ONLINE GIG ALERT – I’ll be performing two brand new songs online next Wednesday 25th March at 10am (UK time) as part of the Stay At Home Festival by Cosmic Shambles, on a bill with Robin Ince, Josie Long, Jo Brand and Luke Wright. The link to watch will be on this page at 9am that day, and there are shows happening every day next week so check out the schedule for some treats!
In my house, there’s usually barely enough food in the fridge to scrape together one proper meal and maybe half of something really weird, so it was strange doing a “proper shop” last weekend. Tim and I went to Aylesbury on Saturday to see Frank Turner play, and before the show Frank gave very generously of his time for my upcoming podcast series. We talked for more than an hour about writing songs, the bravado of touring, Bruce Springsteen, homemade cheesecake and Twitter arseholes, and it was a treat to watch him perform a cathartic 21 song solo set to a devoted audience in the beautiful Waterside Theatre.
It seems surreal now, to have been out and about so recently without much of a care. I remember being rattled by the emptiness of the M4 on Saturday afternoon as we drove over from Bristol, joking with a man in the service station WH Smith about how I hoped we wouldn’t see any zombies walking down the middle of the road. We stopped in to see some friends on the way home on Sunday, hugging hello and goodbye as normal, talking about how weird everything was and how obscene it felt to be going about our online music businesses when there were much bigger things going on in the world (but, aren’t there always?). I had a nice time drawing unicorns with Clementine, aged 4, and we stopped off at an Oxfordshire Aldi for the aforementioned “proper shop”.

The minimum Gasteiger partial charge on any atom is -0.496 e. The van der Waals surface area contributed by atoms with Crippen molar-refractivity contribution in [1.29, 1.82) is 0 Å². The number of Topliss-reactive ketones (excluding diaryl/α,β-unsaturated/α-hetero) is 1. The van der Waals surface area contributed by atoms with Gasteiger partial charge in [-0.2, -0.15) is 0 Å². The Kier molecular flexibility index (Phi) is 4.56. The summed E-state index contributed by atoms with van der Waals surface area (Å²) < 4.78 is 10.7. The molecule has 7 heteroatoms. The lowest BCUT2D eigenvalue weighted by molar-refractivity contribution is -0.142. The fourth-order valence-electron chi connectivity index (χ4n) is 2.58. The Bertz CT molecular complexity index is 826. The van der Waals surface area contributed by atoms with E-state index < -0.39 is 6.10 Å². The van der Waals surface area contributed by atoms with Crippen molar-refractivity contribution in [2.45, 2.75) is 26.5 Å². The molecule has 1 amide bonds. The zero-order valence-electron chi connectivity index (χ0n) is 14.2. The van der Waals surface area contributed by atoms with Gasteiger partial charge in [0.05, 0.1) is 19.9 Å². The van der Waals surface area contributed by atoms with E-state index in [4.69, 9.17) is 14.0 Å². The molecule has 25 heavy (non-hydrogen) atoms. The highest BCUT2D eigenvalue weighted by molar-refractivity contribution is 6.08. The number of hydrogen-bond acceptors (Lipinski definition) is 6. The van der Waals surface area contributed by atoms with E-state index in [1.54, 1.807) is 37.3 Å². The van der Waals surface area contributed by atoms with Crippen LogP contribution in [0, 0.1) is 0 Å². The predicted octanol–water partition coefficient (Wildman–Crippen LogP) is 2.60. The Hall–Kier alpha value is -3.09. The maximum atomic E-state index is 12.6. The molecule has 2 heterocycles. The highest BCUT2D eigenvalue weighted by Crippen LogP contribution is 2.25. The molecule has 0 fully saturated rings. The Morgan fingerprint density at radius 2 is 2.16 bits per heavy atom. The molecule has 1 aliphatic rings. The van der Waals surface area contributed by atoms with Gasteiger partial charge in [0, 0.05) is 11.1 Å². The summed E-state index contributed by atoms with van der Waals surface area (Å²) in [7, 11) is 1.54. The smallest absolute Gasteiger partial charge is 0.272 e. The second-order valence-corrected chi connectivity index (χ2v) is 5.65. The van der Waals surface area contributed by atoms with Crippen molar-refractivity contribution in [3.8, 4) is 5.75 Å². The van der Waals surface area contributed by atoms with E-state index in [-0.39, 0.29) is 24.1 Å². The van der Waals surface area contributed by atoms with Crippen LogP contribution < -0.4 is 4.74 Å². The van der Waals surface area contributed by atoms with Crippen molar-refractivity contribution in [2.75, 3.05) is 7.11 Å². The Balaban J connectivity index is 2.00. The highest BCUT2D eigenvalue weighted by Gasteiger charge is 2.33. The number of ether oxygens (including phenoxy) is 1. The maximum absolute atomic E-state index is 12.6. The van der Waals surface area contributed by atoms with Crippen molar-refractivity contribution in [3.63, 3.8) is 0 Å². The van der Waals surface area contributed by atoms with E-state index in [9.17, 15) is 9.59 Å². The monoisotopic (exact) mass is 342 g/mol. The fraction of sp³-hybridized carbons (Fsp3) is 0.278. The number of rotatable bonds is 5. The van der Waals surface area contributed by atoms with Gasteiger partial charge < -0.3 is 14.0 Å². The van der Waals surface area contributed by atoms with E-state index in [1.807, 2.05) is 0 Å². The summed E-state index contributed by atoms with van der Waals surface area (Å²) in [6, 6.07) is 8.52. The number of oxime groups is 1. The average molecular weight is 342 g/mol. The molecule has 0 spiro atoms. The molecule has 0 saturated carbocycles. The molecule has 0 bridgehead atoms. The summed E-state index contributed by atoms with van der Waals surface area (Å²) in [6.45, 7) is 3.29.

It’s so easy to forget how much we take for granted in our pampered lives. We turn a tap and water comes out. We flick a switch and the light comes on. We go to the shop and buy the basics. Life has become less simple, really fucking fast.
In my entire lifetime I’ve never seen a supermarket shelf emptied by fear, but I saw several that afternoon. It was jarring. Yes, I’d heard this was happening, but it’s easy to dismiss online chat as careless gossip or exaggeration.
At the time of writing there are no eggs to be had in my villagey part of North West Bristol, but our next door neighbours had some spare the other day and kindly shared. Brown basmati rice is still plentiful, but pasta is a rumour. Tim and I are working out a new system now neither of us want to go inside a shop, but click and collect slots are like fairydust. I’ll keep braving the Post Office, mostly because I get to have a chat and a laugh with the nice people there who have sent out thousands of packages to you lovely lot in the past 18 months, but apart from that and thrice daily dog walks, I’m staying in.
It’s not a big change for me, day to day – I’ve been working from home on and off for 16 years and became a full time music making hermit last February – but the backdrop of existential horror is brand new. Before, I chose to spend all day in my studio writing and reading and studying and adminning, with occasional forays into the world when I needed to be around the three dimensional people. It’s quite different to have your world made smaller by external forces.